How are closing jazz clubs changing the music and the profession?

Loud

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I think he was pointing out that many of these patrons aren't spending money. Spending money in a bar doesn't always mean buying and drinking alcoholic beverages.
Can you give some examples of other money making offerings? It used to be tobacco & alcohol.
 

dsop

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Can you give some examples of other money making offerings? It used to be tobacco & alcohol.
Food, coffee, soda. The laws in many places are such that you have to serve X amount of food in order to serve Y amount of alcohol.
 

dcrigger

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Surely there are limits to how far something like free jazz can go? But if we've written off the need for an audience and the money related to having one, maybe not?

Yes, the new stuff has always gotten bad reviews. Sometimes they were wrong, sometimes they weren't. The critics aren't always wrong. The stuff that Ornette Coleman was doing... I don't think you can really say that endured. Maybe you can in some sense that some were influenced by it, but who is still playing like that? To an audience?

But again, if attracting audiences doesn't matter, then the discussion is really meaningless. There is then no objective way to measure success or failure.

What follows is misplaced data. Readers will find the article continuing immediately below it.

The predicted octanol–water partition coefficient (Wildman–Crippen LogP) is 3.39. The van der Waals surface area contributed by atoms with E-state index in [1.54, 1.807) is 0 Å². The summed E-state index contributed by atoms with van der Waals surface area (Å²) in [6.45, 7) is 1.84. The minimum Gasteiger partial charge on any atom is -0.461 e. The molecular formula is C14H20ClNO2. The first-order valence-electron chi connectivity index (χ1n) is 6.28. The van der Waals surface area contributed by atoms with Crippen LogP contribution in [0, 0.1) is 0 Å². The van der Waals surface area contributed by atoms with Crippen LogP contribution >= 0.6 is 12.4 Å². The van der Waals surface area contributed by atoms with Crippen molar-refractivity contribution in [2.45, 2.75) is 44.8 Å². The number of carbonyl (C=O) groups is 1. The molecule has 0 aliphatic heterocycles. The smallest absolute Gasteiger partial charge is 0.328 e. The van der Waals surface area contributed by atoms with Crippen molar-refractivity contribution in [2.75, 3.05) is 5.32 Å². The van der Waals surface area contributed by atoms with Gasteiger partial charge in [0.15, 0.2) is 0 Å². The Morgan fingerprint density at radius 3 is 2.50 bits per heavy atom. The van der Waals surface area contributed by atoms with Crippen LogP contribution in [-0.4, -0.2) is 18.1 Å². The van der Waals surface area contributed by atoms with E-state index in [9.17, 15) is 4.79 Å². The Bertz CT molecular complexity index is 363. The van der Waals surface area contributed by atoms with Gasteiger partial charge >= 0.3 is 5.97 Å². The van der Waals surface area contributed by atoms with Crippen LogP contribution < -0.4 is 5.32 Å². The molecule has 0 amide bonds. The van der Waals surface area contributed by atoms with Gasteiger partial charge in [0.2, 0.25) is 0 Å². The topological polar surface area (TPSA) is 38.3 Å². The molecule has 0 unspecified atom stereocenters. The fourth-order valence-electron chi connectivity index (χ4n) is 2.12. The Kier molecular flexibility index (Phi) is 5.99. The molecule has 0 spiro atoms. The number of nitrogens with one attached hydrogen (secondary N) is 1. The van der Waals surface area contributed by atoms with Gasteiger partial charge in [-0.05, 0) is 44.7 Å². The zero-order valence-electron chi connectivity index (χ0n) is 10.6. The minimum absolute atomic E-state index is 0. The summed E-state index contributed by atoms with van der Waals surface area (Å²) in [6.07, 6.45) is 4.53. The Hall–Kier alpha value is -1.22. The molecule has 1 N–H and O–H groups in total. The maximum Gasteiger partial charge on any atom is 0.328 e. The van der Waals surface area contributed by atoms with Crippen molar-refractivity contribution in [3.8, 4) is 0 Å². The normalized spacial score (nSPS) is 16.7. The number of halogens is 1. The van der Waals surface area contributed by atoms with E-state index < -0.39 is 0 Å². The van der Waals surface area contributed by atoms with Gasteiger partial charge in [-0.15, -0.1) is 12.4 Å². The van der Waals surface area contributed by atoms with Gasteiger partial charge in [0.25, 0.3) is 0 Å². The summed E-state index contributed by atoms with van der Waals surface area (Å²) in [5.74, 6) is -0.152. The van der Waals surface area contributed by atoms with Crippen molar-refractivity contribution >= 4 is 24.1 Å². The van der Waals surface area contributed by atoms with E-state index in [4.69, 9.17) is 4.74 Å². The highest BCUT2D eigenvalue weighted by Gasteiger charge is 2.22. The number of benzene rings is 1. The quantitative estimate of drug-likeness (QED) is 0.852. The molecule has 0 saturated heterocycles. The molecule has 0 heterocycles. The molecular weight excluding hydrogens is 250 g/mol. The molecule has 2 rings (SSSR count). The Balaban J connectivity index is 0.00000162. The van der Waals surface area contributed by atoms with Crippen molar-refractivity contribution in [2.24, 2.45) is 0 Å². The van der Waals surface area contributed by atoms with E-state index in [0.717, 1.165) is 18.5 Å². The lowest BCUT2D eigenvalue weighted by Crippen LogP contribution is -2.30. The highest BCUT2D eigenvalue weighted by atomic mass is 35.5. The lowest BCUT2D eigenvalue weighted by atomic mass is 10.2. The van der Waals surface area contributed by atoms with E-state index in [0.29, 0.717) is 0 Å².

Didn't say attracting audiences don't matter - just that they don't for jazz as a whole define the art.

Sorry but you're jumping to absolutes to make a point - just describing the driving force behind so many jazz artists. Every artist would love to share their art with a large audience... but "their art"... not some well worn art created by someone 30 years, rehashed over and over. Which is what a lo of what's being described in this thread amounts to.

Bring back SWING MUSIC??????

That music is 75 years old!!!!! Why don't we bring back She Na Na and Happy Days - which was only a 20 year adventure in nostalgia?

It gets so old hearing the plea "Why can't jazz today sound like "Kind Of Blue"??? Short answer - because it's 50 years old!!

Longer answer - because jazz is not classical music. Or at least many are trying to keep it from becoming that. Why? Because classical music is effectively a dead art form. 99.99% of the orchestral music played by orchestra's today was written by long dead artists. As a living musical art form it is the equivalent of an ancient marble statue.

My apologies to those that strive to write and program current modern classical composers - an endeavor I wholeheartedly support - but hardly any one else does.

Jazz is far along that path - with re-issues far outselling new releases. And it may end up as dead of an art form as is classical music.

I'm just arguing that it would not be a good thing... because while there might be some work for those re-playing "hits" of the past...the journey that has been jazz would be over... basically.

Heck maybe it already is - and those of us trying, are just wrestling with a corpse. I don't know.

(Looking up I kipped something - Of course, critics aren't always wrong. That wasn't my point. My point was that when it comes to new music - new music that turned out to be highly influential - looking back, there were always the "traditionalist" critics that indeed got it wrong. And no to this day, there isn't a single competent "Essential Jazz" listening guide that omits Ornette Coleman